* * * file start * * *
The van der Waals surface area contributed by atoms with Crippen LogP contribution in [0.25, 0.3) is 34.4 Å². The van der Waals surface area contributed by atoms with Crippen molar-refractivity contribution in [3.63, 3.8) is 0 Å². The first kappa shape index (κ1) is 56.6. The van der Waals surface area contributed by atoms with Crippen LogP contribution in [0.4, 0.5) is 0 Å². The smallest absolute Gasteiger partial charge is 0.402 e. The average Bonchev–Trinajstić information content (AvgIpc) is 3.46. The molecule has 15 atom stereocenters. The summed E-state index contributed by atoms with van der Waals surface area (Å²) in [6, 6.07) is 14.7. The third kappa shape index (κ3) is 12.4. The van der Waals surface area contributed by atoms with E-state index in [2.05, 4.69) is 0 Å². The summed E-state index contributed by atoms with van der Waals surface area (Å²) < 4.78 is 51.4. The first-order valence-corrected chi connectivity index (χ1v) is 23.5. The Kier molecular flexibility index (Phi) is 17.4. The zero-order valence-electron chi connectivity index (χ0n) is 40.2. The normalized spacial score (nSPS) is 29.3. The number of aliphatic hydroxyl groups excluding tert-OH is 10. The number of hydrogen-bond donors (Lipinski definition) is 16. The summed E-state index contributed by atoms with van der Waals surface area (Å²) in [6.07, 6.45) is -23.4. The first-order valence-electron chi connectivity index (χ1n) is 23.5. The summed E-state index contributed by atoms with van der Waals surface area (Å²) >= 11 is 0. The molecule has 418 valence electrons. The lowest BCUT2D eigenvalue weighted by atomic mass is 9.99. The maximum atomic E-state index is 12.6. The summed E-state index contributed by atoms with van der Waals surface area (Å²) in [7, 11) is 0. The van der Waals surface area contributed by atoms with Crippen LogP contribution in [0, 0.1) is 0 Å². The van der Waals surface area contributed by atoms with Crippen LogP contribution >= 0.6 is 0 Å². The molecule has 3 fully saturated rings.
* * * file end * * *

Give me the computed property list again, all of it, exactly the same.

The van der Waals surface area contributed by atoms with Crippen LogP contribution in [0.25, 0.3) is 34.4 Å². The van der Waals surface area contributed by atoms with Crippen molar-refractivity contribution in [3.63, 3.8) is 0 Å². The first kappa shape index (κ1) is 56.6. The van der Waals surface area contributed by atoms with Crippen LogP contribution in [0.4, 0.5) is 0 Å². The smallest absolute Gasteiger partial charge is 0.402 e. The average Bonchev–Trinajstić information content (AvgIpc) is 3.46. The molecule has 15 atom stereocenters. The summed E-state index contributed by atoms with van der Waals surface area (Å²) in [6, 6.07) is 14.7. The third kappa shape index (κ3) is 12.4. The van der Waals surface area contributed by atoms with E-state index in [2.05, 4.69) is 0 Å². The summed E-state index contributed by atoms with van der Waals surface area (Å²) < 4.78 is 51.4. The first-order valence-corrected chi connectivity index (χ1v) is 23.5. The Kier molecular flexibility index (Phi) is 17.4. The zero-order valence-electron chi connectivity index (χ0n) is 40.2. The normalized spacial score (nSPS) is 29.3. The number of aliphatic hydroxyl groups excluding tert-OH is 10. The number of hydrogen-bond donors (Lipinski definition) is 16. The summed E-state index contributed by atoms with van der Waals surface area (Å²) in [6.07, 6.45) is -23.4. The first-order valence-electron chi connectivity index (χ1n) is 23.5. The summed E-state index contributed by atoms with van der Waals surface area (Å²) >= 11 is 0. The molecule has 418 valence electrons. The lowest BCUT2D eigenvalue weighted by atomic mass is 9.99. The maximum atomic E-state index is 12.6. The summed E-state index contributed by atoms with van der Waals surface area (Å²) in [7, 11) is 0. The van der Waals surface area contributed by atoms with Crippen LogP contribution in [0, 0.1) is 0 Å². The van der Waals surface area contributed by atoms with Crippen LogP contribution >= 0.6 is 0 Å². The molecule has 3 fully saturated rings.